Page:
by Chris Juried
Marvin Camras (1916–1995) was an electrical engineer and inventor who was widely influential in the field of magnetic recording.
Camras built his first recording device, a wire recorder, in the 1930s for a cousin who was an aspiring singer. Shortly afterwards he discovered that using magnetic tape made the process of splicing and storing recordings easier.
Camras's work attracted the notice of his professors at what is now Illinois Institute of Technology (IIT) and was offered a position at Armour Research Foundation (which merged with Lewis Institute in 1940 to become IIT) to develop his work.
Before and during World War II Camras' early wire recorders were used by the armed forces to train pilots. They were also used for disinformation purposes: battle sounds were recorded and amplified and the recordings placed where the D-Day invasion was not going to take place. This work was kept secret until after the war.
In June 1944 he was awarded US Patent number 2351004, titled "Method and Means of Magnetic Recording". In all, Camras received more than 500 patents, largely in the field of electronic communications.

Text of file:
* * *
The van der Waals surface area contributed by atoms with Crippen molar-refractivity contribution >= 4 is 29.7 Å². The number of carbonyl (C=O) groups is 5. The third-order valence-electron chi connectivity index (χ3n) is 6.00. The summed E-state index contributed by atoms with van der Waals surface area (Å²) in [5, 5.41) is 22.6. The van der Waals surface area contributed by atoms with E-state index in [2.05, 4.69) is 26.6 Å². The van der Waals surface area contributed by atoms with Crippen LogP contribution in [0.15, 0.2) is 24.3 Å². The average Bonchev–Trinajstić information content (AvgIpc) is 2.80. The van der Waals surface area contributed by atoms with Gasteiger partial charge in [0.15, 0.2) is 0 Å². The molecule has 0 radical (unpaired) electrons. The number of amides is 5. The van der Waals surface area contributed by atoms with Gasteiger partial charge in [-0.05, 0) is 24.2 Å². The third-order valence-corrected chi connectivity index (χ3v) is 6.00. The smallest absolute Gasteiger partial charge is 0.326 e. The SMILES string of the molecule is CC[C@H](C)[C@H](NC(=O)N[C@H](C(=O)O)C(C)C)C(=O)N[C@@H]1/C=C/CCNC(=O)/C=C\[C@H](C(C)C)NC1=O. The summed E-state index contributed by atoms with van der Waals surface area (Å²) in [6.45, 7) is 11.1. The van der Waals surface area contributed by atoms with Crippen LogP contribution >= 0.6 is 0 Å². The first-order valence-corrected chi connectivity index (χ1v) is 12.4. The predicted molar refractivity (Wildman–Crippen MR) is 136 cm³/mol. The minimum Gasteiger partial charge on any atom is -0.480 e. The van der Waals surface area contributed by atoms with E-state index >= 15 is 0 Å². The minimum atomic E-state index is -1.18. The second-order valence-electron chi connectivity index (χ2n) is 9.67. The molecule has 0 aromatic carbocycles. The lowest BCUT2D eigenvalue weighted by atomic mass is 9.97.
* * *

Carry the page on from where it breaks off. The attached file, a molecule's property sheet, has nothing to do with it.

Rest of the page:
Camras received a bachelor's degree in 1940 and a master's degree in 1942, both in electrical engineering, from IIT. In 1968, the institution awarded him an honorary doctorate.
In May 1962 Camras wrote a predictive paper titled "Magnetic recording and reproduction - 2012 A.D.". In his paper Camras predicted the existence of mass-produced portable media players he described as memory packs the size of a package of playing cards holding up to 1020 bits of information. Such devices would not have any mechanically moving parts and would store both sound and movies. He also predicted music and movie downloads, online shopping, access to online encyclopedias and newspapers and the widespread of online banking transactions.
In recognition of his achievements, he received the National Medal of Technology award in 1990.
Foundational text courtesy of Wikipedia.